OPINION
June 18, 2004
Re "Putting a Good Face on the Final Adieu," Commentary, June 13: Mary Roach presents an interesting perspective on embalming and closed-casket viewing. Is the corpse really there or not, and is it the right corpse? When viewing the open casket of Lenin in Red Square 10 years ago, she found that his embalmed body looked great. Alas, when I took the same tour at about the same time, the general opinion was that Lenin, who died in 1924, could never be so perfectly preserved and that his corpse is wax. Iris McKinley Redondo Beach
ENTERTAINMENT
August 11, 2010
POP MUSIC Lady Gaga In the humble beginnings of her music career, Lady Gaga penned tunes for artists such as the Pussycat Dolls. Now her electro- pop songs have made her into one of the biggest, most infamous pop stars of late. Her show is sure to deliver plenty of theatrics, disco balladry, and avant-garde costumes. Staples Center, 1111 S Figueroa St., L.A. $51.25. http://www.staplescenter.com . Vans Warped Tour Now in its 16th year, this traveling punk-rock show is catching up in age to its young-leaning audience.
NEWS
June 19, 2012 | By Amina Khan, Los Angeles Times / For Booster Shots
Conflicting reports surfaced Tuesday on the state of Hosni Mubarak after the former Egyptian president was said to have suffered a stroke in prison. The state-run news agency MENA said that the 84-year-old Mubarak had suffered clinical death, but other reports say Mubarak was still on a respirator and not clinically dead,  according to state and independent news media . To add to the confusion, clinical death doesn't necessarily mean total death. "Clinical death" is a medical term meaning that breathing has ceased and the heart has stopped pumping blood around the body, but, for at least a short while, the brain is still alive.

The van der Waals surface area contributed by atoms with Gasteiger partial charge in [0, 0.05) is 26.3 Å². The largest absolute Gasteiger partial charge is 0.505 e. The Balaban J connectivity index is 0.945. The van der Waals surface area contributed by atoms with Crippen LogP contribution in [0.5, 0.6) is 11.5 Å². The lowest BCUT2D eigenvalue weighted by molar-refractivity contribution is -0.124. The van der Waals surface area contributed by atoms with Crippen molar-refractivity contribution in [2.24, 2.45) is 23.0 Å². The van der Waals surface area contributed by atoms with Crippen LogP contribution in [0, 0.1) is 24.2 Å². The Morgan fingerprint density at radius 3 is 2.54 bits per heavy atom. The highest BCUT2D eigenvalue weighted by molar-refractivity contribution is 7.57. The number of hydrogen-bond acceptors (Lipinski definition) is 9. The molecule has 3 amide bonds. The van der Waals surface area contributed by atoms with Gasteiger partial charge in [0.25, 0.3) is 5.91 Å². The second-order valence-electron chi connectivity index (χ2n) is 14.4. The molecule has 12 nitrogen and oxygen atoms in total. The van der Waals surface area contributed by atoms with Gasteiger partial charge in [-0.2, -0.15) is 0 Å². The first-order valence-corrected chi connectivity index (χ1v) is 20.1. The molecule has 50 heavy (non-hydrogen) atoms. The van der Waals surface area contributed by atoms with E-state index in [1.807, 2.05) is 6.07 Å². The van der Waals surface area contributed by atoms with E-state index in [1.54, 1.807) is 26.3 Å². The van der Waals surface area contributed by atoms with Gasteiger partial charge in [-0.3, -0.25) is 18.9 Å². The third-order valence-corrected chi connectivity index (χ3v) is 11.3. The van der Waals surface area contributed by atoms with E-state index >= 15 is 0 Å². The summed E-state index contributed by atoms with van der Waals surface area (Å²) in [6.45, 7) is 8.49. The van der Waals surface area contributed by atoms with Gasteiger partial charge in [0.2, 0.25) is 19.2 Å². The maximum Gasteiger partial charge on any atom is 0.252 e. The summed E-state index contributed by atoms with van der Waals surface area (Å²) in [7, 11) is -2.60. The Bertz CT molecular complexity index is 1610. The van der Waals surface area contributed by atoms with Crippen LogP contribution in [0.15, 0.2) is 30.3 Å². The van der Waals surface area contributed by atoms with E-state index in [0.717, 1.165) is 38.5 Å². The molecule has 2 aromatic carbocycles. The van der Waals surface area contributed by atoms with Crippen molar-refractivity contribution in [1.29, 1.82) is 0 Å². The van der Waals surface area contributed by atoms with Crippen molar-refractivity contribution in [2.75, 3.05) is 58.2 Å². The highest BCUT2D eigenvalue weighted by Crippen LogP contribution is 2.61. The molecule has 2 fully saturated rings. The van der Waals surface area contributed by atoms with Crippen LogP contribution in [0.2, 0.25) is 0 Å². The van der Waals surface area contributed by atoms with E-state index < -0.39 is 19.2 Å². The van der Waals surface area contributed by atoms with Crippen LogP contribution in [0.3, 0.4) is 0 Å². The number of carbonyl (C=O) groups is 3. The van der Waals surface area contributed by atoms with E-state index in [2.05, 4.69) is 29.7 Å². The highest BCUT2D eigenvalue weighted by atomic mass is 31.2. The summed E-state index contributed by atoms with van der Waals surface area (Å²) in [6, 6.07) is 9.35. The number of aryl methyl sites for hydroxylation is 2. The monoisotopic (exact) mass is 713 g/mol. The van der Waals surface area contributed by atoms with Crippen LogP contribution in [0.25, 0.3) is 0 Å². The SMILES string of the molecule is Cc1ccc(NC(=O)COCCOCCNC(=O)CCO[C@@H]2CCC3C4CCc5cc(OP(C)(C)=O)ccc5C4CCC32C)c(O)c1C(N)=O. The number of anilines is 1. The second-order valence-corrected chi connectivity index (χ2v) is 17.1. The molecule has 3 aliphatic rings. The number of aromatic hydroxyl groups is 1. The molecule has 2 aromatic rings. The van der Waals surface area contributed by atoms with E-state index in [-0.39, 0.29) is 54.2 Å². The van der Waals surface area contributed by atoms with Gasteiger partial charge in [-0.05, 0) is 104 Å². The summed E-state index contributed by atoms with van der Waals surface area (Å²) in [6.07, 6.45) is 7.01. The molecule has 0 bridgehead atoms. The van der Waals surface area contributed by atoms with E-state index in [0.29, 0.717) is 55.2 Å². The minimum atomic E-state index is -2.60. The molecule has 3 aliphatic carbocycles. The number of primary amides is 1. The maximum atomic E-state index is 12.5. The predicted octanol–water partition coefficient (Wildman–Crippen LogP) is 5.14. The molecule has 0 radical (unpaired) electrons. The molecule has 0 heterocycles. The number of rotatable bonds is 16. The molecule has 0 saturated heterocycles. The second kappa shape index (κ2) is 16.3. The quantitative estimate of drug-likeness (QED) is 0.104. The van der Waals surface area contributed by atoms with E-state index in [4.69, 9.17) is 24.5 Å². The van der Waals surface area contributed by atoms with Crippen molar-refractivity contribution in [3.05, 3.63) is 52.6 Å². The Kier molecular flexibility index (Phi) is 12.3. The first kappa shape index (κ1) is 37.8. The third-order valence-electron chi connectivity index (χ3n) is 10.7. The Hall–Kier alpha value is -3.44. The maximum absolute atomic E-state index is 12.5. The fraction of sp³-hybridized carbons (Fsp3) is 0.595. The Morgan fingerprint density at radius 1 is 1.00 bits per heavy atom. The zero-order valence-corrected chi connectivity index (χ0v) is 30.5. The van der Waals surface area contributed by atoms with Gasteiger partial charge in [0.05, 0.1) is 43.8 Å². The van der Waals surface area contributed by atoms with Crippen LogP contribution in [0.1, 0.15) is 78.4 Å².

BOOKS
June 6, 2004
*--* SO. CAL. RATING Fiction *--* *--* 1 Angels & Demons by Dan Brown (Pocket Books: $7.99) A Harvard scholar uncovers a vendetta against the Catholic Church. 2 Curious Incident of the Dog in the Night-Time by Mark Haddon (Vintage: $12) An autistic teen seeks a killer. 3 The Devil Wears Prada by Lauren Weisberger (Broadway: $13.95) A college grad enters fashion publishing. 4 The Lovely Bones by Alice Sebold (Back Bay: $13.95) A murdered girl tells the story of those left behind.
BOOKS
April 27, 2008
Rankings are based on a Times poll of Southland bookstores. *--* -- Fiction weeks on list 1. Unaccustomed Earth by Jhumpa Lahiri (Knopf: $25) 3 Stories of American-born children and their Bengali parents straddling cultures. 2. Hollywood Crows by Joseph Wambaugh (Little, 3 Brown: $26.99) Two cops become ensnared in a femme fatale's nasty divorce. 3.
ENTERTAINMENT
July 7, 2003 | Roy Rivenburg, Times Staff Writer
It's a rare talent that can make people want to throw up and laugh at the same time. Mary Roach is sprawled out on an embalming table, chattering about the unusual career opportunities available to dead people: human crash-test dummy, bulletproof vest guinea pig, plastic-injected art exhibit and Swedish tree compost. "Death. It doesn't have to be boring," she writes in "Stiff: The Curious Lives of Human Cadavers," her first book.